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ticklish

[tik-lish]
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adjective
  1. sensitive to tickling.
  2. requiring careful or delicate handling or action; difficult or risky; dicey: a ticklish situation.
  3. extremely sensitive; touchy: He is ticklish about being interrupted.
  4. unstable or easily upset, as a boat; unsteady.
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Origin of ticklish

First recorded in 1575–85; tickle + -ish1
Related formstick·lish·ly, adverbtick·lish·ness, noun
Dictionary.com Unabridged Based on the Random House Unabridged Dictionary, © Random House, Inc. 2018

Examples from the Web for ticklish

Historical Examples

  • You left off in the most ticklish place possible, out of spite, I do believe.

    The Depot Master

    Joseph C. Lincoln

  • They're so ticklish ever since they got the 'abit, war-time, o' mindin' wot people said.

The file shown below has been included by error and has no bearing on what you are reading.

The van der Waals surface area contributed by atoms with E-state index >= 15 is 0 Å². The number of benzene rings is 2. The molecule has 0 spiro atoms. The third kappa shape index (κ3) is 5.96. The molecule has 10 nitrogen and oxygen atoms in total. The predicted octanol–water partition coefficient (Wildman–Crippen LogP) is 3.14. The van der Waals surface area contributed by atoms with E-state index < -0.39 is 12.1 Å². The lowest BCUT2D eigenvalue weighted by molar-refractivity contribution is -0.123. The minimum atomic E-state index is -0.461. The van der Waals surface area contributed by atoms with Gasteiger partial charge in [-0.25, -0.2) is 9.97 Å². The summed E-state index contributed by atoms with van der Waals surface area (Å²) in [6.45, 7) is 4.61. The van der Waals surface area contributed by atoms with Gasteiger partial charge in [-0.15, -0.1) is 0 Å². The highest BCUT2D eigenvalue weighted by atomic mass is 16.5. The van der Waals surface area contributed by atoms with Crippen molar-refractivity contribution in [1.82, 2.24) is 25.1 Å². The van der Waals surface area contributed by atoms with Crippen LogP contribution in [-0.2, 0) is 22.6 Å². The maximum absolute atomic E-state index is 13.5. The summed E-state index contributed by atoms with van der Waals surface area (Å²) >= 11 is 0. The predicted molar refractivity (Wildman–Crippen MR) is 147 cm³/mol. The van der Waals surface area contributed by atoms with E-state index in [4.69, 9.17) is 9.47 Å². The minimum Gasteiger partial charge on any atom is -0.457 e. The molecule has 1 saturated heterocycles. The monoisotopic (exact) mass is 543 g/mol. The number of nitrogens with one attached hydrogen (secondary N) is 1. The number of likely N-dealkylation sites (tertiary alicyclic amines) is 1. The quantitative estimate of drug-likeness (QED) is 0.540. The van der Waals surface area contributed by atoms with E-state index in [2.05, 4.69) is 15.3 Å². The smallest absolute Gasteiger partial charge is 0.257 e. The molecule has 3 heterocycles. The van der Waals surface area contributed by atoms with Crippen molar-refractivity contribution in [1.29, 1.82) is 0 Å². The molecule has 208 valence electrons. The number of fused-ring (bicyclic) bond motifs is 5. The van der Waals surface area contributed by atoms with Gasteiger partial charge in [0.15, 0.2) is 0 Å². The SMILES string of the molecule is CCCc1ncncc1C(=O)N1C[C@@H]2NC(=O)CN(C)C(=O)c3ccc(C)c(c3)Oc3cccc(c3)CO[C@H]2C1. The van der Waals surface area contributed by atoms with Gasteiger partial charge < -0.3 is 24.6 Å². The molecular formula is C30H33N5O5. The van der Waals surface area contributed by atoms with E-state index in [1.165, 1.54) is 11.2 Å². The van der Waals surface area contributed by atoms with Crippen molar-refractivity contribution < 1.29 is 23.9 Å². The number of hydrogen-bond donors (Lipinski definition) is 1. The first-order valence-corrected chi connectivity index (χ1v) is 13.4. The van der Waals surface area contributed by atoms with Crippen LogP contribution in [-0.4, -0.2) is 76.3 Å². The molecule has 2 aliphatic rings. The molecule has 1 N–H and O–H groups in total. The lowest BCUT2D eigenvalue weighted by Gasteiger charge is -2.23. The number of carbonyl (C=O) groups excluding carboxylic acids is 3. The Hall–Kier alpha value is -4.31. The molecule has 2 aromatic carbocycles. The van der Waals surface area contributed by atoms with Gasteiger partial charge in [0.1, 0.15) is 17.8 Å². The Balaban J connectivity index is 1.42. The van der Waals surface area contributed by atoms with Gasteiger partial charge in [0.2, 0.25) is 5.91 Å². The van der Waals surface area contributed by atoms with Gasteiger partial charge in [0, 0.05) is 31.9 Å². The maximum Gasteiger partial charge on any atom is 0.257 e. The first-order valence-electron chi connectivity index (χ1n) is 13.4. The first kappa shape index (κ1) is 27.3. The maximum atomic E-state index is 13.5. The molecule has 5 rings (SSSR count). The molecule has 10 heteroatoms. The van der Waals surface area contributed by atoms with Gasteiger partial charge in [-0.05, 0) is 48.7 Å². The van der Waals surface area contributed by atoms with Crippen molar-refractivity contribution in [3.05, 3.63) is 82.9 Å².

• These are ticklish times; I was anxious to see that this youth's pass was regular.

    Sir Jasper Carew

    Charles James Lever

  • "Ticklish job that, on a falling tide," said the mate, coolly.

  • To hiss the curate, 'tis a ticklish sort of a job after that.


British Dictionary definitions for ticklish

ticklish

adjective
  1. susceptible and sensitive to being tickled
  2. delicate or difficulta ticklish situation
  3. easily upset or offended
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Derived Formsticklishly, adverbticklishness, noun
Collins English Dictionary - Complete & Unabridged 2012 Digital Edition © William Collins Sons & Co. Ltd. 1979, 1986 © HarperCollins Publishers 1998, 2000, 2003, 2005, 2006, 2007, 2009, 2012

Word Origin and History for ticklish

adj.

"easily tickled," 1590s, from tickle + -ish. Literal sense is attested later than the figurative sense (1580s); an earlier word for this was tickly (1520s). Related: Ticklishly; ticklishness.

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Online Etymology Dictionary, © 2010 Douglas Harper